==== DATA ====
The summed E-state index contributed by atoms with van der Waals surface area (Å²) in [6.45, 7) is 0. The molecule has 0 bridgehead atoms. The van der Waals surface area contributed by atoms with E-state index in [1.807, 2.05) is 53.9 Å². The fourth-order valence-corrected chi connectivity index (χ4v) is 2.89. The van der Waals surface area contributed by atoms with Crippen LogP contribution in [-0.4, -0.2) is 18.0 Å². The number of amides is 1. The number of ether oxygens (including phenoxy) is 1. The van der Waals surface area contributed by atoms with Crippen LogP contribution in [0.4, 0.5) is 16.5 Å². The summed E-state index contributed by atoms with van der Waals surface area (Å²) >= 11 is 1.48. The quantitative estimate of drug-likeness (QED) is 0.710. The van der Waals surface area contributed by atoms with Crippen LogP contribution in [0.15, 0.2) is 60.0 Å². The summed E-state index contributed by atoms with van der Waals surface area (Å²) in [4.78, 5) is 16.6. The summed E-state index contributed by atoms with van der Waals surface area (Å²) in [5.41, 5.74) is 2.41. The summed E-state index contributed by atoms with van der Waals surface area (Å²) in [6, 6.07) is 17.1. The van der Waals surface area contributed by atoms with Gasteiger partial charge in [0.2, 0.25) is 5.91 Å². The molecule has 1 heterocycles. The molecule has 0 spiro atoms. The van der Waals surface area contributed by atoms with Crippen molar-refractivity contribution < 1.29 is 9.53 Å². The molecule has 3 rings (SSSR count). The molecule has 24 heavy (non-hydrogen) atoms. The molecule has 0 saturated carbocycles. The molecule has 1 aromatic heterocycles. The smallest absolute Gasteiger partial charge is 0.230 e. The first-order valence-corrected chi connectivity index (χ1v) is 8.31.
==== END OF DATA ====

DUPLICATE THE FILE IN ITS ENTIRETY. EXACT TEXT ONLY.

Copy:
The summed E-state index contributed by atoms with van der Waals surface area (Å²) in [6.45, 7) is 0. The molecule has 0 bridgehead atoms. The van der Waals surface area contributed by atoms with E-state index in [1.807, 2.05) is 53.9 Å². The fourth-order valence-corrected chi connectivity index (χ4v) is 2.89. The van der Waals surface area contributed by atoms with Crippen LogP contribution in [-0.4, -0.2) is 18.0 Å². The number of amides is 1. The number of ether oxygens (including phenoxy) is 1. The van der Waals surface area contributed by atoms with Crippen LogP contribution in [0.4, 0.5) is 16.5 Å². The summed E-state index contributed by atoms with van der Waals surface area (Å²) >= 11 is 1.48. The quantitative estimate of drug-likeness (QED) is 0.710. The van der Waals surface area contributed by atoms with Crippen LogP contribution in [0.15, 0.2) is 60.0 Å². The summed E-state index contributed by atoms with van der Waals surface area (Å²) in [4.78, 5) is 16.6. The summed E-state index contributed by atoms with van der Waals surface area (Å²) in [5.41, 5.74) is 2.41. The summed E-state index contributed by atoms with van der Waals surface area (Å²) in [6, 6.07) is 17.1. The van der Waals surface area contributed by atoms with Gasteiger partial charge in [0.2, 0.25) is 5.91 Å². The molecule has 1 heterocycles. The molecule has 0 spiro atoms. The van der Waals surface area contributed by atoms with Crippen molar-refractivity contribution < 1.29 is 9.53 Å². The molecule has 3 rings (SSSR count). The molecule has 24 heavy (non-hydrogen) atoms. The molecule has 0 saturated carbocycles. The molecule has 1 aromatic heterocycles. The smallest absolute Gasteiger partial charge is 0.230 e. The first-order valence-corrected chi connectivity index (χ1v) is 8.31.